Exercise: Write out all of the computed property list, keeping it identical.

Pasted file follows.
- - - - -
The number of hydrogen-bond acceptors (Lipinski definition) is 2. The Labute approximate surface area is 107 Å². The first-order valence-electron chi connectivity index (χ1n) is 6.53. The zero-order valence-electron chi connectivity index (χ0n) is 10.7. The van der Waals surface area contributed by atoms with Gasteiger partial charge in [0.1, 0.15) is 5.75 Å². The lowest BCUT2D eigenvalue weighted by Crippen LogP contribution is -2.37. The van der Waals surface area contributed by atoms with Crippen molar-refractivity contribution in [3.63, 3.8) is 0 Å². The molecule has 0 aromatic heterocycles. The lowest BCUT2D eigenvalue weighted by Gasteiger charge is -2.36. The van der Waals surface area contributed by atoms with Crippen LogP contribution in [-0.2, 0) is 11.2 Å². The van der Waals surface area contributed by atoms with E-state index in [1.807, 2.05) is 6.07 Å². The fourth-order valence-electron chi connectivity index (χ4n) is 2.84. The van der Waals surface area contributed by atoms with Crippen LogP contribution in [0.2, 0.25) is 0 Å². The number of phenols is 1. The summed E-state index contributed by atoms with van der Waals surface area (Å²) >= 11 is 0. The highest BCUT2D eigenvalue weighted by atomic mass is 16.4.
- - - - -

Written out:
The number of hydrogen-bond acceptors (Lipinski definition) is 2. The Labute approximate surface area is 107 Å². The first-order valence-electron chi connectivity index (χ1n) is 6.53. The zero-order valence-electron chi connectivity index (χ0n) is 10.7. The van der Waals surface area contributed by atoms with Gasteiger partial charge in [0.1, 0.15) is 5.75 Å². The lowest BCUT2D eigenvalue weighted by Crippen LogP contribution is -2.37. The van der Waals surface area contributed by atoms with Crippen molar-refractivity contribution in [3.63, 3.8) is 0 Å². The molecule has 0 aromatic heterocycles. The lowest BCUT2D eigenvalue weighted by Gasteiger charge is -2.36. The van der Waals surface area contributed by atoms with Crippen LogP contribution in [-0.2, 0) is 11.2 Å². The van der Waals surface area contributed by atoms with E-state index in [1.807, 2.05) is 6.07 Å². The fourth-order valence-electron chi connectivity index (χ4n) is 2.84. The van der Waals surface area contributed by atoms with Crippen LogP contribution in [0.2, 0.25) is 0 Å². The number of phenols is 1. The summed E-state index contributed by atoms with van der Waals surface area (Å²) >= 11 is 0. The highest BCUT2D eigenvalue weighted by atomic mass is 16.4.